While Rice and I have had the matzoandrice twitter account for some time, I never had my own until 2.5 weeks ago. When I started my own, I instantly chose to follow thinkgeek, one of my favorite geek stores. About 2 hours after starting my account, they posted that NASA was holding a contest to have people be twitter correspondents to their Solar Dynamic Observatory Launch press conference. I signed up and got picked! Insane!
We first met at NASA to get our press passes and headed over to Grand Deli to grab sandwiches. I chose the House Special, a croissant with turkey, lettuce, tomato, and some sort of condiment. You can’t go wrong with the “house special” right? I’d say it was a decent sandwich, but that’s really only because anything on a croissant tastes instantly better. Really, it was an average sandwich, but it was made quickly and the staff was friendly.
On the positive, Timmy of Thinkgeek fame joined us for lunch.
We tweeted everything as we were going, which makes for a fun time while walking. In a disappointing turn of events, our walk over to the Air and Space Museum was in the rain on our way to learn more about the Solar Dynamic Observatory. Mr. Sun was not coming out to play. We did get a private tour of the museum, though.
Some of my observations from the A&S Museum:
- They left a camera in space for 2 years and it came back with Staph on it. They thought there were microbes on the moon. Turns out astronauts and rocket scientists need to learn to cough into their sleeves and wash their hands.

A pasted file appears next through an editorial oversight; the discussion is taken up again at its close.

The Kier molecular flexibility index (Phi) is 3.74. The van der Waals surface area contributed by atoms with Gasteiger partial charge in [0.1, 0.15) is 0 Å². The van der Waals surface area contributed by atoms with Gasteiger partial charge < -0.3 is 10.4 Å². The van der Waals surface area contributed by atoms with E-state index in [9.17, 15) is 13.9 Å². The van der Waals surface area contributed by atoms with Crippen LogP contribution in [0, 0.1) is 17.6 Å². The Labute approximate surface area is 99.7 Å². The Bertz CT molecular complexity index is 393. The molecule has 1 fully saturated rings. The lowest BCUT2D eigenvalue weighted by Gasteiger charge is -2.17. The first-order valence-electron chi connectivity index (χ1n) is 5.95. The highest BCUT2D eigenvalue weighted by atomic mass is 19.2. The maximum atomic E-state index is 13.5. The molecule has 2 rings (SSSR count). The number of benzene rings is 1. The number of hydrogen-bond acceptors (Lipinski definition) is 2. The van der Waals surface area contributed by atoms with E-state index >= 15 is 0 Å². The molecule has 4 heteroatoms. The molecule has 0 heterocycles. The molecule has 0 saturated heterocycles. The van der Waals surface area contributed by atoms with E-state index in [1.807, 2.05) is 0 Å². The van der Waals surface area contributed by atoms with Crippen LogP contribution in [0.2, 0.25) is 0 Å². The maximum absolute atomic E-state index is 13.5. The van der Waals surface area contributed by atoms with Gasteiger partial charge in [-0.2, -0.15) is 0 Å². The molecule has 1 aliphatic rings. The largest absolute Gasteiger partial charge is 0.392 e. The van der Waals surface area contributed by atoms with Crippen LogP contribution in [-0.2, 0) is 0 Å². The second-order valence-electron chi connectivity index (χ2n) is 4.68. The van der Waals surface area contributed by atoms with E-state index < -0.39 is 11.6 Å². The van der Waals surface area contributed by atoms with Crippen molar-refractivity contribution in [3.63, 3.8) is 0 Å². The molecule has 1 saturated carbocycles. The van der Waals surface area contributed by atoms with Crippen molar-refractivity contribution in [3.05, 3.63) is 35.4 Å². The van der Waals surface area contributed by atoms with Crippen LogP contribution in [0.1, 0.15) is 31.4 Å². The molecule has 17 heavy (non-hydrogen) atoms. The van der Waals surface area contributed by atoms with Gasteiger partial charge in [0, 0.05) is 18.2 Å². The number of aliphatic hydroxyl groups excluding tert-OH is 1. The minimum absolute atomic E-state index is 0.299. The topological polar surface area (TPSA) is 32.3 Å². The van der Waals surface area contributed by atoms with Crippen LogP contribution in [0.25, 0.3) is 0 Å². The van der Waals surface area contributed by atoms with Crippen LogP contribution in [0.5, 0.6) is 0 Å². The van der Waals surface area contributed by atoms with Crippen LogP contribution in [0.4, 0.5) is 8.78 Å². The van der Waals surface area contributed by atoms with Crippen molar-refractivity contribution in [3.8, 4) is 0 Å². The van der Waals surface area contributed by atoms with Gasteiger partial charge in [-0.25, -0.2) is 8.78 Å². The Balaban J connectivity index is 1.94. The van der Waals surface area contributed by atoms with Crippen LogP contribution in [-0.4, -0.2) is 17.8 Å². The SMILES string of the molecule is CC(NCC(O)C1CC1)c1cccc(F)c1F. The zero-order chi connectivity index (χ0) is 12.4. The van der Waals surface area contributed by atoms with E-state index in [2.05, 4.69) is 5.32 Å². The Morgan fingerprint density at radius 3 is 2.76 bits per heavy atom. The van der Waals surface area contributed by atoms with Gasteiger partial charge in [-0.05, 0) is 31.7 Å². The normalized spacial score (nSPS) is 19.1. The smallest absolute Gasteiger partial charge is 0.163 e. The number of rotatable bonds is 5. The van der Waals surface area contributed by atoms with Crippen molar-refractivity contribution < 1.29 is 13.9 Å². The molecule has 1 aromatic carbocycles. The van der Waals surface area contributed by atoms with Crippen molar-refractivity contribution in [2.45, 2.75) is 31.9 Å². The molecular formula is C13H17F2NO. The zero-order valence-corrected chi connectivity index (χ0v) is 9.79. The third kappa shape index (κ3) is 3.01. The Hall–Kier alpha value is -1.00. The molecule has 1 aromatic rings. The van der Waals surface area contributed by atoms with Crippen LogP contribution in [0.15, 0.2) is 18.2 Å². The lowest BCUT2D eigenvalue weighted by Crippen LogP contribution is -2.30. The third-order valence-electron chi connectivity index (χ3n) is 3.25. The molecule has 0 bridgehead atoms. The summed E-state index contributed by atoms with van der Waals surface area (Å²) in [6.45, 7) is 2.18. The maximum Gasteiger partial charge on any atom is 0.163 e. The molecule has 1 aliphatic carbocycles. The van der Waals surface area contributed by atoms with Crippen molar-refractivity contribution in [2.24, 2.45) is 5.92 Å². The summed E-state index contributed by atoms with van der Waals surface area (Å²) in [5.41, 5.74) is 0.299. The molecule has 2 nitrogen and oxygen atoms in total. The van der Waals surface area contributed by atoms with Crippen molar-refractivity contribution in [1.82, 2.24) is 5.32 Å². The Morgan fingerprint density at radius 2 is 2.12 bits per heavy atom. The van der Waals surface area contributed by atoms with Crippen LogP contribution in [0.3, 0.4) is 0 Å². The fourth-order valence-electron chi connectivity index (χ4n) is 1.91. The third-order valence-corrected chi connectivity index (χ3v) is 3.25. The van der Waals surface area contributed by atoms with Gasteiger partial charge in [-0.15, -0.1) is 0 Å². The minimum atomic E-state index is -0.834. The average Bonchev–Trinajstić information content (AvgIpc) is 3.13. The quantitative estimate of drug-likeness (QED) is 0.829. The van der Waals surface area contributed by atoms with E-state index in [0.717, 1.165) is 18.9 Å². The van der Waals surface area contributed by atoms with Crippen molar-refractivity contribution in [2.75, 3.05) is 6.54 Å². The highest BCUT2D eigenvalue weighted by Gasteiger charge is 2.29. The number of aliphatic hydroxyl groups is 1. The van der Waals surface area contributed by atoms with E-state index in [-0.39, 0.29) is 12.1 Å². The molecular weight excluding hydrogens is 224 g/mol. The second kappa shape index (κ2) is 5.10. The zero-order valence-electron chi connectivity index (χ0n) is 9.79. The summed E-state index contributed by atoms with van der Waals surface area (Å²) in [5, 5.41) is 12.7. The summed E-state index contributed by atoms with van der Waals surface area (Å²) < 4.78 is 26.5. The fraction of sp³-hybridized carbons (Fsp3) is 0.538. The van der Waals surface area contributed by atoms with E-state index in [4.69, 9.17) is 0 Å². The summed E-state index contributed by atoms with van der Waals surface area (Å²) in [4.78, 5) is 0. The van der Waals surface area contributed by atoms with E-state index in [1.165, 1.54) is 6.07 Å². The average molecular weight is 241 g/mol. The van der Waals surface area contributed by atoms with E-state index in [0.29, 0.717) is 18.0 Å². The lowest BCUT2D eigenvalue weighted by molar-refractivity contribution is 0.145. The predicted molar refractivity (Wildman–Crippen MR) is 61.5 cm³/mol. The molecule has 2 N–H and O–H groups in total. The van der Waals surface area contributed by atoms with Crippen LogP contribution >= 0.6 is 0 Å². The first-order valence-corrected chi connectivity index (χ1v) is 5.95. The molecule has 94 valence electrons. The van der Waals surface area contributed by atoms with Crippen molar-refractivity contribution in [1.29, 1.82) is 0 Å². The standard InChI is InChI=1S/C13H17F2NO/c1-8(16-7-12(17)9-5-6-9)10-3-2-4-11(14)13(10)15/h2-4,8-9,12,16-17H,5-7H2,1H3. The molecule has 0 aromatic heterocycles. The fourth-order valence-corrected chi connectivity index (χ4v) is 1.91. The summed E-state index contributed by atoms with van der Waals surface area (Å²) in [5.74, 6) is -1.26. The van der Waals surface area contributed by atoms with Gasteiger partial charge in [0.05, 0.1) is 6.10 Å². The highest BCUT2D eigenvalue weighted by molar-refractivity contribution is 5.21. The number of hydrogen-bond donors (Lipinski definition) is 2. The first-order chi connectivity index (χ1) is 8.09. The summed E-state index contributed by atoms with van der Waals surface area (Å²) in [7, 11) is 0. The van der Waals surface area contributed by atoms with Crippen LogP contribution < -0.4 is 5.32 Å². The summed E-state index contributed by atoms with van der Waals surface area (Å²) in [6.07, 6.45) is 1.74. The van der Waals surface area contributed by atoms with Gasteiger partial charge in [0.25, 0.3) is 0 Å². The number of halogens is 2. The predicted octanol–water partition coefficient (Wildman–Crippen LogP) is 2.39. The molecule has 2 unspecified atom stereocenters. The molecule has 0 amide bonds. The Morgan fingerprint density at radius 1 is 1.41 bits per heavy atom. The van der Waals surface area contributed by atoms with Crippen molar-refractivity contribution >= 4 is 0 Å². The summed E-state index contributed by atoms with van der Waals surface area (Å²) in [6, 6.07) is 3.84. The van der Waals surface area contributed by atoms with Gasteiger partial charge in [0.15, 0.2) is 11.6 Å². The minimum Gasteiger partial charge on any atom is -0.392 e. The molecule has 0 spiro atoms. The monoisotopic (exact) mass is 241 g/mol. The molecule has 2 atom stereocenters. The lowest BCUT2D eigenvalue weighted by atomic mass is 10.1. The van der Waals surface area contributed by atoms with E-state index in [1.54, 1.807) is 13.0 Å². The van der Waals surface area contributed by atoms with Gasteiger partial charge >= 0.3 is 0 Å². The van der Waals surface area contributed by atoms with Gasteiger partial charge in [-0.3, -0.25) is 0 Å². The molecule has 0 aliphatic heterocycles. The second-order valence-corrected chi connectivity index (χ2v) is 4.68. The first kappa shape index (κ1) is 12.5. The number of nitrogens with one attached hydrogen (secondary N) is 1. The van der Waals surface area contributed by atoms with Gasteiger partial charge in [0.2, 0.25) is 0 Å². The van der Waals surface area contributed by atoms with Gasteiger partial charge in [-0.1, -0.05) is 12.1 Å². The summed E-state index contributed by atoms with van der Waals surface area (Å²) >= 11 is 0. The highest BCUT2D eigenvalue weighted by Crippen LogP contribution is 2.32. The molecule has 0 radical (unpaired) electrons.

- Germany made a “Vengeance Weapon” that they dropped on the UK during WWII. Over 20,000 slaves were killed in the making. Only 6,ooo Brits were killed on impact. Efficiency fail.
- NASA and Velcro are BFF. It’s on flight suits to prevent their feet from slipping.
- The first in flight room with old-timey Wright Brothers planes is the place to be in the museum. It was the perfect temp, light on children, and had great old planes with authentic parts!
- I learned how astronauts pee in space. It was exciting because I’m 5.
We made our way to the Newseum for the press conference. If you’ve never been, it’s well worth the $20 fee. You could spend your whole day there and not see everything. The building also sports one of the best views of the Capitol. This is about views of the sun, though, so hold on to your hats! er shades?
That red arc you see? That’s a small portion of the sun. “Sure,” you say. “Of course the sun is a giant fire ball. Tell me something new.” For one, don’t piss something off that is restless, angry, and spits radiation at our humble home. The scientists at NASA were able to create this amazing camera (with 4 lenses, none of which were very photogenic) can take pictures at different temperatures and look into and through the sun. Did you read that? THROUGH THE SUN.
The scientists did a great job explaining what we were looking at. I remember very few words as big as “helioseismic,” making the talk surprisingly low on jargon. While this was a decidedly nerdy thing to do on my day off, I was probably one of the least geeky ones there. I’d like to thank the University of Wisconsin’s Physics for Poets class (circa 2000) for giving me the background to understand a little about what was going on.
I’ve saved the best for last. Behold:
One of the developers said, “It’s just beautiful. Thank God it worked!” I couldn’t have said it better.